If you claim a deduction based on actual car expenses, you can’t use Form 2106-EZ. You must complete Form 2106, Part II, Section C. In addition, unless you lease your car, you must complete Section D to show your depreciation deduction and any section 179 deduction you claim.

If you are still using a car that is fully depreciated, continue to complete Section C. Since you have no depreciation deduction, enter zero on line 28. In this case, don’t complete Section D.



Car rentals.

If you claim car rental expenses on Form 2106, line 24a, you may have to reduce that expense by an inclusion amount as described in chapter 4. If so, you can show your car expenses and any inclusion amount as follows.

  1. Compute the inclusion amount without taking into account your business use percentage for the tax year.

  2. Report the inclusion amount from (1) on Form 2106, Part II, line 24b.

  3. Report on line 24c the net amount of car rental expenses (total car rental expenses minus the inclusion amount computed in (1)).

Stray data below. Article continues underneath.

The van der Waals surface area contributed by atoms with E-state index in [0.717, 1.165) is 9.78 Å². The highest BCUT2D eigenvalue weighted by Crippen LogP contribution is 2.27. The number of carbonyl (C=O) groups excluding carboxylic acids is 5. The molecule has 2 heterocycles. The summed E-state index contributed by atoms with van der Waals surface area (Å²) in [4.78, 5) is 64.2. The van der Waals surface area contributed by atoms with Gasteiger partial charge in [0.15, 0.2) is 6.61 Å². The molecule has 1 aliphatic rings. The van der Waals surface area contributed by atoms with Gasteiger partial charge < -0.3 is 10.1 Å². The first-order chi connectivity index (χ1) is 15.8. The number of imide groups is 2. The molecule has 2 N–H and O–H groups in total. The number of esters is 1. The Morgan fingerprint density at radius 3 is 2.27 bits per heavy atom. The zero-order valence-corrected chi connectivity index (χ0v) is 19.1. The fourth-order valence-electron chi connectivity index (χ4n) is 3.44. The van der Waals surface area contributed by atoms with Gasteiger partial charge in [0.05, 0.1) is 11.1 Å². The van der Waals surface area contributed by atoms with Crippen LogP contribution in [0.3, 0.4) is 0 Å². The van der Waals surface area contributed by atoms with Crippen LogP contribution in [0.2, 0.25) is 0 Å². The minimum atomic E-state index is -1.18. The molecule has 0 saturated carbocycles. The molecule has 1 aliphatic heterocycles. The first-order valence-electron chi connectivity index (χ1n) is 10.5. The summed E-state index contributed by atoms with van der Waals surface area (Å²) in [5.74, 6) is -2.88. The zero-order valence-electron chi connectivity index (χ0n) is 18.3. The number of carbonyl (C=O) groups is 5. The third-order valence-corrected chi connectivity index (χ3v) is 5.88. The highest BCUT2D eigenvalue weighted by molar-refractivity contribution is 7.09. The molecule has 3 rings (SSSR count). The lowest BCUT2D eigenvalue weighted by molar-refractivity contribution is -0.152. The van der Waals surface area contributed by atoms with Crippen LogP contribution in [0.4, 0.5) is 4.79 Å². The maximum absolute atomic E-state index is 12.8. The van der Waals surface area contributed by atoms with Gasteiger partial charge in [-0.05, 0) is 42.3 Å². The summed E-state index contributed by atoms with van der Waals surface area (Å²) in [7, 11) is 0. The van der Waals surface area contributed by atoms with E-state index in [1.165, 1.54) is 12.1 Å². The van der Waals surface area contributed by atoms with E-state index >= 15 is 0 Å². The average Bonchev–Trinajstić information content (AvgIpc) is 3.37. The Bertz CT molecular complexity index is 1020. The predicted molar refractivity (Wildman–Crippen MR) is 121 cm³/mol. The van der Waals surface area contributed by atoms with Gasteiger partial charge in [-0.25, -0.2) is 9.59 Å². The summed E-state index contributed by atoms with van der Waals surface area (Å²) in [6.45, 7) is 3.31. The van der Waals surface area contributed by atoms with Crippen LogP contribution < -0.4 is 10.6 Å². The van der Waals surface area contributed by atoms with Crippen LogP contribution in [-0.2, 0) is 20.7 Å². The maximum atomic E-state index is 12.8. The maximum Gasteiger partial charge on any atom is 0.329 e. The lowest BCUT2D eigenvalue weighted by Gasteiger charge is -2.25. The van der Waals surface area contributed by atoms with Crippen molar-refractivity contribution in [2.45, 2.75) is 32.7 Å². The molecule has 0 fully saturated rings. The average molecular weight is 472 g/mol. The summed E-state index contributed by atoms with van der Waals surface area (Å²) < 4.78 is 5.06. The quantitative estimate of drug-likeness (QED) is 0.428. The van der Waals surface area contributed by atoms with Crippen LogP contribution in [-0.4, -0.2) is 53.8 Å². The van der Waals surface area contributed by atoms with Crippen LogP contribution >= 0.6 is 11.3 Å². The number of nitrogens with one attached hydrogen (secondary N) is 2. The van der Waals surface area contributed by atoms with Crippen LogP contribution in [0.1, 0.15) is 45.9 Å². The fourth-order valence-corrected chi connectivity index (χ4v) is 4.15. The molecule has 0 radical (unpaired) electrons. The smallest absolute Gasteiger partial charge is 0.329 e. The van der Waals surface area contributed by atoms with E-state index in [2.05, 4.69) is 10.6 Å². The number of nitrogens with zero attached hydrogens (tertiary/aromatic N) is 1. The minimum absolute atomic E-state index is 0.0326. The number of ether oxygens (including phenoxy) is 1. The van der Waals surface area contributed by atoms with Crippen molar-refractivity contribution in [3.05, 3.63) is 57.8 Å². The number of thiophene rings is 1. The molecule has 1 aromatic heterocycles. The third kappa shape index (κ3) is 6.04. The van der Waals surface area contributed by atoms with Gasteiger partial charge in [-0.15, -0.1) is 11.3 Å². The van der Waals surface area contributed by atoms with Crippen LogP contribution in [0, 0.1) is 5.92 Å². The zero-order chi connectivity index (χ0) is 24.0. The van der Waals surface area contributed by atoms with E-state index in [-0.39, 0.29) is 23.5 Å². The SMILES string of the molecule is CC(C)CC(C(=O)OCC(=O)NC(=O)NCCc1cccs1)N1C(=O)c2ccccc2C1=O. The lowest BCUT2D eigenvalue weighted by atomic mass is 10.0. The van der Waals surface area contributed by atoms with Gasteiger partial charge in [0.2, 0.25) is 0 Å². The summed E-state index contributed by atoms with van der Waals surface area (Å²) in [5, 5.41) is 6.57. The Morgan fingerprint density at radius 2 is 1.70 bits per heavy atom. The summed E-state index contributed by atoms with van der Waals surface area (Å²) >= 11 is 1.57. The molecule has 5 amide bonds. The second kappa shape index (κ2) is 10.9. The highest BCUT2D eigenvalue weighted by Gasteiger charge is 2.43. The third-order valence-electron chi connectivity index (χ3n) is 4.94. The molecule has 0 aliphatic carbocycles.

The net amount of car rental expenses will be adjusted on Form 2106, Part II, line 27, to reflect the percentage of business use for the tax year.



Transportation expenses.

Show your transportation expenses that didn’t involve overnight travel on Form 2106, line 2, Column A, or on Form 2106-EZ, Part I, line 2. Also include on this line business expenses you have for parking fees and tolls. Don’t include expenses of operating your car or expenses of commuting between your home and work.



Employee business expenses other than meals and entertainment.

Show your other employee business expenses on Form 2106, lines 3 and 4, Column A, or Form 2106-EZ, lines 3 and 4. Don’t include expenses for meals and entertainment on those lines. Line 4 is for expenses such as gifts, educational expenses (tuition and books), office-in-the-home expenses, and trade and professional publications.

This is an Image: taxtip.gif

If line 4 expenses are the only ones you are claiming, you received no reimbursements (or the reimbursements were all included in box 1 of your Form W-2), and the Special Rules discussed later don’t apply to you, don’t complete Form 2106 or 2106-EZ. Claim these amounts directly on Schedule A (Form 1040), line 21. List the type and amount of each expense on the dotted lines and include the total on line 21.